Wednesday, September 9, 2009

Kununurra: 3-Day Ord River Canoe Safari

We awoke early and drove straight to the base for the canoe safari where we were told we had 5 minutes to pack what we needed for the 3-day trip before we went to pick up the rest of the group. We did a quick scramble and got together what we hoped would be enough stuff and said goodbye to the Space Pig which would be staying with Maka for the duration of our trip.

Each pair was provided with an esky for food, a large water-tight barrel with pillows and sheets, a smaller barrel for personal stuff, a tent, two air mattresses and a water-tight bag for our valuables such as camera.

We drove out to the hostel to get a couple of people and then to the airport. All up there were eight of us in four canoes. There was Dave and I, a couple from Taiwan (Anna) and Germany (Dietmar), a couple from Australia (Ben) and Canada (Daniella) with Ben's Dad (John) and another lady from NZ called Joan (72 years of age and still just as fit as the rest of us - an inspiration!!)

We piled in the van and drove to Lake Argyle where we had a quick look around:

Lake Argyle is pretty interesting. It was dammed up in 1971 by a small wall as part of the Ord River Irrigation Scheme and is now a huge water supply. It is Australia's second largest artificial lake.

We had a quick look at the maps showing us our journey and stop-overs. The maps were easy to follow and detailed lots of side trips along the way. The first day there were a few bits of faster water to navigate and we were told that this is the most common place to capsize. We were then sent on our way, starting at the top of the Ord River to complete 22km of the 53km trip.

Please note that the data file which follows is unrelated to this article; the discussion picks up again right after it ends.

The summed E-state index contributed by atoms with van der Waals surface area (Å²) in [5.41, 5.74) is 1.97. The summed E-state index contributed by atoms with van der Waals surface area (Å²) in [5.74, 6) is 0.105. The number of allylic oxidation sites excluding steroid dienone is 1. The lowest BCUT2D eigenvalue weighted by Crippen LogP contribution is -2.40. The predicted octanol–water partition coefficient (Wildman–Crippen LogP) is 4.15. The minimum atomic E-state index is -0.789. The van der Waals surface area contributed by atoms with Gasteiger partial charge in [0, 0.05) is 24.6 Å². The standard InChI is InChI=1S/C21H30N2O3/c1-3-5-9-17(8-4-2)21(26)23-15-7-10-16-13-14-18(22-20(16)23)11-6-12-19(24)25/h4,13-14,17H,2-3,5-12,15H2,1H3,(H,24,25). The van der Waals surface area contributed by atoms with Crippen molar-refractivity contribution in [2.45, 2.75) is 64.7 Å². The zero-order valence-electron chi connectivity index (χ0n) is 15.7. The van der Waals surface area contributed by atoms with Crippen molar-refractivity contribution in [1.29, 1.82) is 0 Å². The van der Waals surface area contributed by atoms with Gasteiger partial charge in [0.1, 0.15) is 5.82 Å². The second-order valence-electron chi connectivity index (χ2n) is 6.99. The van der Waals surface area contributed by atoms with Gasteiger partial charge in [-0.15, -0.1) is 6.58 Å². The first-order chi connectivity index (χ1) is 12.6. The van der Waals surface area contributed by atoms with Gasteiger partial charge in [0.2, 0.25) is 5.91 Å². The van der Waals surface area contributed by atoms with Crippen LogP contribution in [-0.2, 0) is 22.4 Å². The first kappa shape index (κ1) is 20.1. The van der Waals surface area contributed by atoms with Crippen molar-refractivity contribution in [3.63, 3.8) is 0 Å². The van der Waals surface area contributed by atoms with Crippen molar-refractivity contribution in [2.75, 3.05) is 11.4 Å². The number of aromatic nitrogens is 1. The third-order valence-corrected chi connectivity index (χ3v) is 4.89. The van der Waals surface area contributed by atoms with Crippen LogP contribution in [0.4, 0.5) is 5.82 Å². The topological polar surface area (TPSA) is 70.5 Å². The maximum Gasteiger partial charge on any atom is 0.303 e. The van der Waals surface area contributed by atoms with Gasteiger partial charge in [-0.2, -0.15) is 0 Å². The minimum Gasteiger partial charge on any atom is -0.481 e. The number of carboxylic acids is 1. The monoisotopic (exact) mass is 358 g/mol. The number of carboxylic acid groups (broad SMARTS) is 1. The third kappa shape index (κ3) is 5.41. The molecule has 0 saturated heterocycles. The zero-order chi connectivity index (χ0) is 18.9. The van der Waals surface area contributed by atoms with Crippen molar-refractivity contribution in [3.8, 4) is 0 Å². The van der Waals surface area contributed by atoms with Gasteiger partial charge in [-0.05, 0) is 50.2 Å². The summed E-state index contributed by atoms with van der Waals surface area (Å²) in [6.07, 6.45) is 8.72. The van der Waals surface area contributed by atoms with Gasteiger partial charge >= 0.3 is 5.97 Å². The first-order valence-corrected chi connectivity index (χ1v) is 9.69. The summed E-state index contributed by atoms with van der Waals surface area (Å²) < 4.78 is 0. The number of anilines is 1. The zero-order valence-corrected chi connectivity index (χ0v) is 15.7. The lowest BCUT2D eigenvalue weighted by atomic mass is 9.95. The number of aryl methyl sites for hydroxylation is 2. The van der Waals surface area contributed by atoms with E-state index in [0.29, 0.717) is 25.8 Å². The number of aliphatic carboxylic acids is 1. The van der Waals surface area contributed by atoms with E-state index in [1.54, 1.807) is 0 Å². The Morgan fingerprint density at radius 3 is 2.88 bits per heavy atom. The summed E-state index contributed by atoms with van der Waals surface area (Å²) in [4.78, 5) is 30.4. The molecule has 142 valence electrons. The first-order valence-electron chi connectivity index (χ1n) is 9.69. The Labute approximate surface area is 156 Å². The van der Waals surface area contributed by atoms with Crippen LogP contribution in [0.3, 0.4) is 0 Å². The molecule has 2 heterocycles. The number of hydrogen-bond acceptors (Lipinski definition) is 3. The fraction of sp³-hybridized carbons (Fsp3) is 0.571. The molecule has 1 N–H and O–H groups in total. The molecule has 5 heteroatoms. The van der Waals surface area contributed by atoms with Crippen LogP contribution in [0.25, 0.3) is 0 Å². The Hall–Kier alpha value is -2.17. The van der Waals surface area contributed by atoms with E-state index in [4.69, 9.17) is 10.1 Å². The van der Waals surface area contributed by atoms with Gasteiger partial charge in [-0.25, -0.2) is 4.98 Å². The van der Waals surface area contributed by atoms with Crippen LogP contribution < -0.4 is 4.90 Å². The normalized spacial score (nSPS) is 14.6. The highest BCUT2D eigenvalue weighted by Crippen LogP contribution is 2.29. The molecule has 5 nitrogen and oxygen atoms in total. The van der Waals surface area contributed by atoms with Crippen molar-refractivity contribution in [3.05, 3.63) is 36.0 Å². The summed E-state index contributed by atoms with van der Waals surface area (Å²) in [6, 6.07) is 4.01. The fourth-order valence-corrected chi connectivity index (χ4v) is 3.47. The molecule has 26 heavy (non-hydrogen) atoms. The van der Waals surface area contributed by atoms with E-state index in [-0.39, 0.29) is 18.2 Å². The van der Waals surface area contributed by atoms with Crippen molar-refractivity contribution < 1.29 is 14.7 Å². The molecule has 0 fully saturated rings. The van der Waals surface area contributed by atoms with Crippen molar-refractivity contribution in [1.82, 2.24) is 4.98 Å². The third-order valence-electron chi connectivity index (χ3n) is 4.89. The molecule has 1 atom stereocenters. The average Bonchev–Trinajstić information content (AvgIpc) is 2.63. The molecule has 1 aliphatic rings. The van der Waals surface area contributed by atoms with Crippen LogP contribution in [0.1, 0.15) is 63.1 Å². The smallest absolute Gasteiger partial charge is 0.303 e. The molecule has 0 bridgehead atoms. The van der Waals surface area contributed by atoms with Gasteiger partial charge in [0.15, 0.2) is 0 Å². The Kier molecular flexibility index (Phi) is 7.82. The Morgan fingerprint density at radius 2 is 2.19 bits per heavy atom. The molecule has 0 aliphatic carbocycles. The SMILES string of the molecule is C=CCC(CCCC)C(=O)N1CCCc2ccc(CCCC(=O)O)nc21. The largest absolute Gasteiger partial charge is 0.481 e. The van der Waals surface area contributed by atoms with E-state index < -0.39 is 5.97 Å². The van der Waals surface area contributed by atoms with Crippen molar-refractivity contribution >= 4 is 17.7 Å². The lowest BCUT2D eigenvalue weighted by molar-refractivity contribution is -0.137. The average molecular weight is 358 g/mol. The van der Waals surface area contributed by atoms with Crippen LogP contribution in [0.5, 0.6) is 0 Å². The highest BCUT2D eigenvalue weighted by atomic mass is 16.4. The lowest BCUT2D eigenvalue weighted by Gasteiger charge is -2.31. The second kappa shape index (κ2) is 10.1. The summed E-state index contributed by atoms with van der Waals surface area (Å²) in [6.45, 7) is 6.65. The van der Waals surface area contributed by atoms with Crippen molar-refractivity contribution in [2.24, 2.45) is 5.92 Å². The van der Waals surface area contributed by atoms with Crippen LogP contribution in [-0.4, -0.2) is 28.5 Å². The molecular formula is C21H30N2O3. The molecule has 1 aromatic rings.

Packed up and ready to go:

We were told that there were plenty of freshwater crocs in the water (when I asked on the phone about this, Maka said "Yeah, there's plenty of em, you'll be canoeing with 'em, swimming with 'em" - Yikes!) We were a bit apprehensive at first and every twig, log or leaf in the water took on certain croc-like features. However by the end of the trip we had learnt a lot about them and come to realise that the freshwater crocs are a completely different (relatively harmless) species compared to the larger saltwater (estuarine) crocs which would devour you in a second.

The first 5kms was very calm and we used the time to get ourselves settled in the boat and enjoy the great view:

There were a few faster sections but we got through them with no problem at all. We passed a flying fox camp with hundreds of smelly, noisy bats hanging from the trees - we had been told not to go too close to them as you may feel something like rain on your head!

We continued on to Sandy Beach where we stopped for lunch. This was the end of the fast water sections and we all made it in one piece!! Ben, Danielle, John and Joan had done a Nature Cruise in the morning and caught up with us at Sandy Beach. While we were waiting for them, Dave threw in a line and managed to catch a Bream on the first go!

Relaxing on Sandy Beach:

We set off on the second leg for the day. It became a bit wider and not as fast so we had to paddle a little harder.